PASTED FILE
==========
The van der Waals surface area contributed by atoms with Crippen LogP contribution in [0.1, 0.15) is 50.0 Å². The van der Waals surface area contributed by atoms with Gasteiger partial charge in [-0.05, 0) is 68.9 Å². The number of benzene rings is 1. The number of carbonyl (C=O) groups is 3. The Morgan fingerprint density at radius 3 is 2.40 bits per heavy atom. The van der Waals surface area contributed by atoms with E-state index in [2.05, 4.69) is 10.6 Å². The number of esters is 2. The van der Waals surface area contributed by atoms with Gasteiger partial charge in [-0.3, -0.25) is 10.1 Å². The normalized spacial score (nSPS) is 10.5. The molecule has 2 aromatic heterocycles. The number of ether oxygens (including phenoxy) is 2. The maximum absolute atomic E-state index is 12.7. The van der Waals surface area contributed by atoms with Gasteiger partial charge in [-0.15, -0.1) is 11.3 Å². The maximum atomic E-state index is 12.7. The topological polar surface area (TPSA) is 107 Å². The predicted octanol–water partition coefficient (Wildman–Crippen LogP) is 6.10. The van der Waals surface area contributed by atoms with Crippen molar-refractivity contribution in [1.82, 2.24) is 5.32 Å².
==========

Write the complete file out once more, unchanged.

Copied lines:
The van der Waals surface area contributed by atoms with Crippen LogP contribution in [0.1, 0.15) is 50.0 Å². The van der Waals surface area contributed by atoms with Gasteiger partial charge in [-0.05, 0) is 68.9 Å². The number of benzene rings is 1. The number of carbonyl (C=O) groups is 3. The Morgan fingerprint density at radius 3 is 2.40 bits per heavy atom. The van der Waals surface area contributed by atoms with E-state index in [2.05, 4.69) is 10.6 Å². The number of esters is 2. The van der Waals surface area contributed by atoms with Gasteiger partial charge in [-0.3, -0.25) is 10.1 Å². The normalized spacial score (nSPS) is 10.5. The molecule has 2 aromatic heterocycles. The number of ether oxygens (including phenoxy) is 2. The maximum absolute atomic E-state index is 12.7. The van der Waals surface area contributed by atoms with Gasteiger partial charge in [-0.15, -0.1) is 11.3 Å². The maximum atomic E-state index is 12.7. The topological polar surface area (TPSA) is 107 Å². The predicted octanol–water partition coefficient (Wildman–Crippen LogP) is 6.10. The van der Waals surface area contributed by atoms with Crippen molar-refractivity contribution in [1.82, 2.24) is 5.32 Å².